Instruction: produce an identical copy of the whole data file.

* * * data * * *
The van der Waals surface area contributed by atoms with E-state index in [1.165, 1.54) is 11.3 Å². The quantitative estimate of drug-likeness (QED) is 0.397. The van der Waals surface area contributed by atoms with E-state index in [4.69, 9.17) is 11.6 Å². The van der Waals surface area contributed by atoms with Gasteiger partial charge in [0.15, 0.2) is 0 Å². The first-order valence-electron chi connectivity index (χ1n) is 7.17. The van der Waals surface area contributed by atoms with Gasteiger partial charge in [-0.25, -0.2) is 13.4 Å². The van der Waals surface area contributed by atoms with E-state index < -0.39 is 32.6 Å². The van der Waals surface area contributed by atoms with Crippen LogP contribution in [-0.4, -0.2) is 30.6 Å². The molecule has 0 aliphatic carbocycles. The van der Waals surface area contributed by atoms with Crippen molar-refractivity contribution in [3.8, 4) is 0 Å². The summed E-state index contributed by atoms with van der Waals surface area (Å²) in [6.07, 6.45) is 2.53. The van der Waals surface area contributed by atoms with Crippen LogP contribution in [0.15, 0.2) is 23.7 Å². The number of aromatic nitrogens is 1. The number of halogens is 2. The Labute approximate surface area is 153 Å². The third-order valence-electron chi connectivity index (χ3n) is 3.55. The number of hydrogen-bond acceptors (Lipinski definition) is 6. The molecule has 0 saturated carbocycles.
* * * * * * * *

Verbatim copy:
The van der Waals surface area contributed by atoms with E-state index in [1.165, 1.54) is 11.3 Å². The quantitative estimate of drug-likeness (QED) is 0.397. The van der Waals surface area contributed by atoms with E-state index in [4.69, 9.17) is 11.6 Å². The van der Waals surface area contributed by atoms with Gasteiger partial charge in [0.15, 0.2) is 0 Å². The first-order valence-electron chi connectivity index (χ1n) is 7.17. The van der Waals surface area contributed by atoms with Gasteiger partial charge in [-0.25, -0.2) is 13.4 Å². The van der Waals surface area contributed by atoms with E-state index < -0.39 is 32.6 Å². The van der Waals surface area contributed by atoms with Crippen LogP contribution in [-0.4, -0.2) is 30.6 Å². The molecule has 0 aliphatic carbocycles. The van der Waals surface area contributed by atoms with Crippen molar-refractivity contribution in [3.8, 4) is 0 Å². The summed E-state index contributed by atoms with van der Waals surface area (Å²) in [6.07, 6.45) is 2.53. The van der Waals surface area contributed by atoms with Crippen LogP contribution in [0.15, 0.2) is 23.7 Å². The number of aromatic nitrogens is 1. The number of halogens is 2. The Labute approximate surface area is 153 Å². The third-order valence-electron chi connectivity index (χ3n) is 3.55. The number of hydrogen-bond acceptors (Lipinski definition) is 6. The molecule has 0 saturated carbocycles.